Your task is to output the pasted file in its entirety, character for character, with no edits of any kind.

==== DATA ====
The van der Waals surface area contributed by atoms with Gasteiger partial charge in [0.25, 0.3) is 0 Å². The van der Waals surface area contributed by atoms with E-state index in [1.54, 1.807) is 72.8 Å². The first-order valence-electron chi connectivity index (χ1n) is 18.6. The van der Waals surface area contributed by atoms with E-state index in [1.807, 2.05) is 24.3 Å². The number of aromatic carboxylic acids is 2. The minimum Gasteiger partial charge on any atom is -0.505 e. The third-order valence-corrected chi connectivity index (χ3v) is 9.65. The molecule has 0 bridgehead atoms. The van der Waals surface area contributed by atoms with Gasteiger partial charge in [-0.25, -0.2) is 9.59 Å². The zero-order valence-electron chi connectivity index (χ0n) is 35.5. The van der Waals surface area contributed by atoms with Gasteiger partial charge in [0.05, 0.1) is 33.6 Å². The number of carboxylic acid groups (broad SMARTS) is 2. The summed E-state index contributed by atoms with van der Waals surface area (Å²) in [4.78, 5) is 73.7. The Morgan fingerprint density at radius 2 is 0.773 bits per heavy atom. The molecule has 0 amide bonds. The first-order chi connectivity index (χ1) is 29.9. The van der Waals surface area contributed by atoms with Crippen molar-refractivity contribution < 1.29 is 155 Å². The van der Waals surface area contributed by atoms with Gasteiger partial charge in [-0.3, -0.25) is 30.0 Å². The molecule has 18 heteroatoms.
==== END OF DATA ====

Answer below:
The van der Waals surface area contributed by atoms with Gasteiger partial charge in [0.25, 0.3) is 0 Å². The van der Waals surface area contributed by atoms with E-state index in [1.54, 1.807) is 72.8 Å². The first-order valence-electron chi connectivity index (χ1n) is 18.6. The van der Waals surface area contributed by atoms with E-state index in [1.807, 2.05) is 24.3 Å². The number of aromatic carboxylic acids is 2. The minimum Gasteiger partial charge on any atom is -0.505 e. The third-order valence-corrected chi connectivity index (χ3v) is 9.65. The molecule has 0 bridgehead atoms. The van der Waals surface area contributed by atoms with Gasteiger partial charge in [-0.25, -0.2) is 9.59 Å². The zero-order valence-electron chi connectivity index (χ0n) is 35.5. The van der Waals surface area contributed by atoms with Gasteiger partial charge in [0.05, 0.1) is 33.6 Å². The number of carboxylic acid groups (broad SMARTS) is 2. The summed E-state index contributed by atoms with van der Waals surface area (Å²) in [4.78, 5) is 73.7. The Morgan fingerprint density at radius 2 is 0.773 bits per heavy atom. The molecule has 0 amide bonds. The first-order chi connectivity index (χ1) is 29.9. The van der Waals surface area contributed by atoms with Crippen molar-refractivity contribution < 1.29 is 155 Å². The van der Waals surface area contributed by atoms with Gasteiger partial charge in [-0.3, -0.25) is 30.0 Å². The molecule has 18 heteroatoms.